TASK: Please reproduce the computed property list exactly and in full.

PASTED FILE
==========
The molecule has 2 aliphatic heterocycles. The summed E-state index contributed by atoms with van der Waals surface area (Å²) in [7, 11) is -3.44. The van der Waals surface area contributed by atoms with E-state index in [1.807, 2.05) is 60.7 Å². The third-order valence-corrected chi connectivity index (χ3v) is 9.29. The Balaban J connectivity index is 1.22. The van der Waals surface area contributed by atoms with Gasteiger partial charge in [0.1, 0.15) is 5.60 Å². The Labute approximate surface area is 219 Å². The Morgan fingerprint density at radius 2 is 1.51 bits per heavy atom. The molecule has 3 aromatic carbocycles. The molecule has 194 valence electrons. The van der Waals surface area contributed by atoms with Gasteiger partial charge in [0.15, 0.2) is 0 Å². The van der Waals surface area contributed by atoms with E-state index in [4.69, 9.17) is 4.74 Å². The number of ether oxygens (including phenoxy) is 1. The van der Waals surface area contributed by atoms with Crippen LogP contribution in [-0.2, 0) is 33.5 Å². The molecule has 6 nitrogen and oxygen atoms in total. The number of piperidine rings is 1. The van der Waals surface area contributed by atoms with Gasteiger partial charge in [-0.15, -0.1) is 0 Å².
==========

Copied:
The molecule has 2 aliphatic heterocycles. The summed E-state index contributed by atoms with van der Waals surface area (Å²) in [7, 11) is -3.44. The van der Waals surface area contributed by atoms with E-state index in [1.807, 2.05) is 60.7 Å². The third-order valence-corrected chi connectivity index (χ3v) is 9.29. The Balaban J connectivity index is 1.22. The van der Waals surface area contributed by atoms with Gasteiger partial charge in [0.1, 0.15) is 5.60 Å². The Labute approximate surface area is 219 Å². The Morgan fingerprint density at radius 2 is 1.51 bits per heavy atom. The molecule has 3 aromatic carbocycles. The molecule has 194 valence electrons. The van der Waals surface area contributed by atoms with Gasteiger partial charge in [0.15, 0.2) is 0 Å². The van der Waals surface area contributed by atoms with E-state index in [4.69, 9.17) is 4.74 Å². The number of ether oxygens (including phenoxy) is 1. The van der Waals surface area contributed by atoms with Crippen LogP contribution in [-0.2, 0) is 33.5 Å². The molecule has 6 nitrogen and oxygen atoms in total. The number of piperidine rings is 1. The van der Waals surface area contributed by atoms with Gasteiger partial charge in [-0.15, -0.1) is 0 Å².